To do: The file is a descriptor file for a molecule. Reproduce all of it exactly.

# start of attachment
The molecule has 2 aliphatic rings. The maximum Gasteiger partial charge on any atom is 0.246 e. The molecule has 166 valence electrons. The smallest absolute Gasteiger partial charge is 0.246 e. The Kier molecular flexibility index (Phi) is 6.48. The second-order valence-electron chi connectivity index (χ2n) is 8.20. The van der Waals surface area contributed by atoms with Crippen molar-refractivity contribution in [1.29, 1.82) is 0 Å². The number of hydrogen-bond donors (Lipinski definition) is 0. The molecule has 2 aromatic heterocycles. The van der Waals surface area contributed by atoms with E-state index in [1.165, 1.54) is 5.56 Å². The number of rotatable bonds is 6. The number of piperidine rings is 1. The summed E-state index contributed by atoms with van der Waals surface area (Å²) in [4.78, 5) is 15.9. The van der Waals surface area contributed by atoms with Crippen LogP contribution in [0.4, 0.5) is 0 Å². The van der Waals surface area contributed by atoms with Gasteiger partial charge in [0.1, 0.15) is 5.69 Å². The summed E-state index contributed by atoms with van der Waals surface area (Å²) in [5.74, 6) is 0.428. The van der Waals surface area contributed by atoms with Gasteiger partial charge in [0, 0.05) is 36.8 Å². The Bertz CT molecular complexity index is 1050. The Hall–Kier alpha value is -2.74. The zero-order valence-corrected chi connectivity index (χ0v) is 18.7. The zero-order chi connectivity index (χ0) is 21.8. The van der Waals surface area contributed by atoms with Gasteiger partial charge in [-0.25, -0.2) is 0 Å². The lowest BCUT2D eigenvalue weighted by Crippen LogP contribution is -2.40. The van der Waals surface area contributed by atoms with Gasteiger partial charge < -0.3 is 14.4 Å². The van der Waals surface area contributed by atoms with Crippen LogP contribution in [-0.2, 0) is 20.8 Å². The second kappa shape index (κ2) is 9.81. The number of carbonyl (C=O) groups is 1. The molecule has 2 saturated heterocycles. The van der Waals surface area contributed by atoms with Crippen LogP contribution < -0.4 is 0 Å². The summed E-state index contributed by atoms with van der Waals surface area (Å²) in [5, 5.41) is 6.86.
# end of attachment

The molecule has 2 aliphatic rings. The maximum Gasteiger partial charge on any atom is 0.246 e. The molecule has 166 valence electrons. The smallest absolute Gasteiger partial charge is 0.246 e. The Kier molecular flexibility index (Phi) is 6.48. The second-order valence-electron chi connectivity index (χ2n) is 8.20. The van der Waals surface area contributed by atoms with Crippen molar-refractivity contribution in [1.29, 1.82) is 0 Å². The number of hydrogen-bond donors (Lipinski definition) is 0. The molecule has 2 aromatic heterocycles. The van der Waals surface area contributed by atoms with E-state index in [1.165, 1.54) is 5.56 Å². The number of rotatable bonds is 6. The number of piperidine rings is 1. The summed E-state index contributed by atoms with van der Waals surface area (Å²) in [4.78, 5) is 15.9. The van der Waals surface area contributed by atoms with Crippen LogP contribution in [0.4, 0.5) is 0 Å². The van der Waals surface area contributed by atoms with Gasteiger partial charge in [0.1, 0.15) is 5.69 Å². The summed E-state index contributed by atoms with van der Waals surface area (Å²) in [5.74, 6) is 0.428. The van der Waals surface area contributed by atoms with Gasteiger partial charge in [0, 0.05) is 36.8 Å². The Bertz CT molecular complexity index is 1050. The Hall–Kier alpha value is -2.74. The zero-order valence-corrected chi connectivity index (χ0v) is 18.7. The zero-order chi connectivity index (χ0) is 21.8. The van der Waals surface area contributed by atoms with Gasteiger partial charge in [-0.25, -0.2) is 0 Å². The lowest BCUT2D eigenvalue weighted by Crippen LogP contribution is -2.40. The van der Waals surface area contributed by atoms with Gasteiger partial charge < -0.3 is 14.4 Å². The van der Waals surface area contributed by atoms with Crippen LogP contribution in [-0.2, 0) is 20.8 Å². The second kappa shape index (κ2) is 9.81. The number of carbonyl (C=O) groups is 1. The molecule has 2 saturated heterocycles. The van der Waals surface area contributed by atoms with Crippen LogP contribution < -0.4 is 0 Å². The summed E-state index contributed by atoms with van der Waals surface area (Å²) in [5, 5.41) is 6.86.